I'm Jon Olick. I make shiny things. I simplify.


I presented Sparse Voxel Octrees at Siggraph 2008.

Wednesday, August 11, 2010

Surviving 32-bit

32-bit 2GB limitations has reared its ugly limitation head on me more often recently than I would like.

2GB limitations sounds all nice and dandy for a console, but on the PC you have double copies of all your data in both RAM and VRAM. It sucks. Granted VRAM is windowed, but that single extra copy can eat up a lot of space. High end video cards have 1.5GB of VRAM in it for example. If you had a double copy of all that data in RAM, then you should have less than 512mb for your game. That being said I'm using up nowhere near 1.5GB of VRAM, but the thought that in a couple years that I could is troubling.

So naturally, the first angle I attacked is don't let D3D manage the resources in video/main memory. IE, do it manually yourself and store the copies on disk, not in RAM. That worked out great, except in the cases where you actually can't do that cause you need the RAM copies around. Which unfortunately is more often than I would like. In that case you can sometimes compress the data while its not in immediate use. (Its also worth noting that if you go the route of manual resource management you may need to pay attention to LRU resources and flush them to disk if a VRAM allocation fails.)

One thing that did help though was that on Win7/Vista 64-bit you can enable /LARGEADDRESSAWARE and are then able to use the entire 4GB of address space. Which is awesome. Except that some parts of D3D9 are not really made to work with that very well. One of the problems arises with D3DXHANDLE. Negative numbers are handles, and positive numbers are pointers to strings. This just doesn't work with >2GB address space. You can hack around it by detecting when the D3DXHANDLE is actually a string and not a handle and then copying that string to a store of addresses which are under 2GB. So far this has worked out. However, the looming threat that external libraries might do these tricks in other places is a bit scary.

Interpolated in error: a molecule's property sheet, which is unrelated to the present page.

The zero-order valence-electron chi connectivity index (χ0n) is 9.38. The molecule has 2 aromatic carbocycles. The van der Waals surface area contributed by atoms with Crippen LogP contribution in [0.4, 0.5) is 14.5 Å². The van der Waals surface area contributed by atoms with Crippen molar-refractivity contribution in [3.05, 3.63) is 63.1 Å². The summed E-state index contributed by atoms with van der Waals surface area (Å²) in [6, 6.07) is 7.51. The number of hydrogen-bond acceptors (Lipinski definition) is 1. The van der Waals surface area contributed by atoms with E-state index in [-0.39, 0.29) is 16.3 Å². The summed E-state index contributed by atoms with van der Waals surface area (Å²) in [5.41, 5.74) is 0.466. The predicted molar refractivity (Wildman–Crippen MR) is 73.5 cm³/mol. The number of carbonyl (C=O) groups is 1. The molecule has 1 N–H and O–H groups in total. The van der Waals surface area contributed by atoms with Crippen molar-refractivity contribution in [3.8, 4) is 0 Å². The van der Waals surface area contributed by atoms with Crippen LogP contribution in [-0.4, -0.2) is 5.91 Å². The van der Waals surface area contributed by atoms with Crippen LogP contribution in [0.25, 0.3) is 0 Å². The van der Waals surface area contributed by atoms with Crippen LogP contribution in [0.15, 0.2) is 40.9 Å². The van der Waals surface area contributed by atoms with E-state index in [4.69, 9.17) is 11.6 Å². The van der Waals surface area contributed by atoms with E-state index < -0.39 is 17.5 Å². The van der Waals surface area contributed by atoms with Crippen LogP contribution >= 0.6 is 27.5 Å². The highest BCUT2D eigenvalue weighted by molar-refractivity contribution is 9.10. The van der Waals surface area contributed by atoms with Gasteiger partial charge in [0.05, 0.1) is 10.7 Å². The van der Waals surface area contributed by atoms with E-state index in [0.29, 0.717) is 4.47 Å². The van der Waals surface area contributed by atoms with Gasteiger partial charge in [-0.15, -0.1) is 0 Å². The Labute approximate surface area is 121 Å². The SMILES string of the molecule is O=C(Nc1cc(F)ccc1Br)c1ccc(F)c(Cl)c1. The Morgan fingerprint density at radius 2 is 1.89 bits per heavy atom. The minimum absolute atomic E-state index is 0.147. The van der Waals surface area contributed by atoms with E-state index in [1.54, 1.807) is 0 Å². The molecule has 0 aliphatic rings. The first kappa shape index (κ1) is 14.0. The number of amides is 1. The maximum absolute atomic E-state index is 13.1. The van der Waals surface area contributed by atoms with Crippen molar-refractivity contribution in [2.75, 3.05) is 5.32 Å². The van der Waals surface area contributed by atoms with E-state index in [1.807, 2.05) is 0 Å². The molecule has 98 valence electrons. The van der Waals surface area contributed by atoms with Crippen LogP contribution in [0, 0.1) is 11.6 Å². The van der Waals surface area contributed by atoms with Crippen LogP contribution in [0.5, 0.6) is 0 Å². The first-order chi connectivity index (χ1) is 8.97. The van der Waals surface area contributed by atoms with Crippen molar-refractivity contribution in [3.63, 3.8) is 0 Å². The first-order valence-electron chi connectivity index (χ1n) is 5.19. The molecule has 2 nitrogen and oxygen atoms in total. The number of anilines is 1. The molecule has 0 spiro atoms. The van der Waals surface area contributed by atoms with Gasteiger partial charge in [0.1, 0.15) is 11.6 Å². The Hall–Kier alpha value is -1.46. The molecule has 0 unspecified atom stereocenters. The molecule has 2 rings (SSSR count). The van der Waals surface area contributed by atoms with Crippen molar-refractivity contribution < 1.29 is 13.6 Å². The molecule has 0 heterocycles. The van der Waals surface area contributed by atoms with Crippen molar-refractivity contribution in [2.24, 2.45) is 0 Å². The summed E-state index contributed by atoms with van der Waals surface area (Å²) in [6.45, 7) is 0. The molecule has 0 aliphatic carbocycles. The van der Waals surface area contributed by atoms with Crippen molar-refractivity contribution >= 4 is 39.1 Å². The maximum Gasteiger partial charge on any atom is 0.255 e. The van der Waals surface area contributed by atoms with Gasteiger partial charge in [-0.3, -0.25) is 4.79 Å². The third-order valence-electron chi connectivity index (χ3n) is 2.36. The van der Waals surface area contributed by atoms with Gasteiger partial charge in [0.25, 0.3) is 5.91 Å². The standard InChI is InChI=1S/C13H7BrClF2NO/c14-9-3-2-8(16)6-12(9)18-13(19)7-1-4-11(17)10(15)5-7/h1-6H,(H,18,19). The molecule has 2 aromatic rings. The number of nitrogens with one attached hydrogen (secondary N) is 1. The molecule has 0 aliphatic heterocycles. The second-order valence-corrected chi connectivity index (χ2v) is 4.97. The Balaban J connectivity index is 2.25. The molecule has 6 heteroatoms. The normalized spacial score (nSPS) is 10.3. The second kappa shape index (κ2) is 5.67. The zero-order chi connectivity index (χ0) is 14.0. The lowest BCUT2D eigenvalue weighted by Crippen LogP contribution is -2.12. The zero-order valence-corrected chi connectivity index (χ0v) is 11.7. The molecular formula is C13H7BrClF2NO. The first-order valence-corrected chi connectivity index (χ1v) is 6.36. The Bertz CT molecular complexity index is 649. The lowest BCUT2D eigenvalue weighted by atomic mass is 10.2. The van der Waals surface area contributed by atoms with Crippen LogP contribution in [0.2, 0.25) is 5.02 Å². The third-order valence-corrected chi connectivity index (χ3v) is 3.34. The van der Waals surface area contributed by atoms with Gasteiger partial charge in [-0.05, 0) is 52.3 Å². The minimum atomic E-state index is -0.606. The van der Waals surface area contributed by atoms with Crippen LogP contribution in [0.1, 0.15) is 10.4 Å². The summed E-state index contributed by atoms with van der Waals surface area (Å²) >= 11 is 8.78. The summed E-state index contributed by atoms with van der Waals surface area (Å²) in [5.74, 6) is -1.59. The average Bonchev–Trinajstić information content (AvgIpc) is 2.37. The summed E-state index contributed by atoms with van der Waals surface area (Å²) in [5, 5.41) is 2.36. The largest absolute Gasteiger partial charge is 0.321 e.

Its disturbing that they are selling Win 7/Vista 32-bit copies. Are they crazy? Get rid of 32-bit! don't keep it around! This was obviously not an engineering decision and had much more to do with business. Somewhere there is an engineer at Microsoft who told them it was a bad idea. I feel your pain. This is really going to cause problems in a couple years for everybody. Having to support a 2GB address space is hell if your memory constrained, and in a few years we will all be memory constrained when making PC games.

Something else to keep an eye on:
Its typical to use default parameters when using CreateThread, however this is bad when you have lots of threads. A game usually has a stack size of multiple megabytes these days. Each CreateThread called with default parameters will have an address space reservation of the same size as the executable's main thread. It adds up.

2 comments:

  1. Agreed, 32-bit Windows need to die.

    Though with DX10/11 and the new WDDM, resources in graphics memory no longer need to be duplicated which is a very welcome change at least.

    Unfortunately one of the reasons Win7 still supported 32-bit is not a software reason but a hardware reason; some of the Intel low-end processors was still only 32-bit, aargh.

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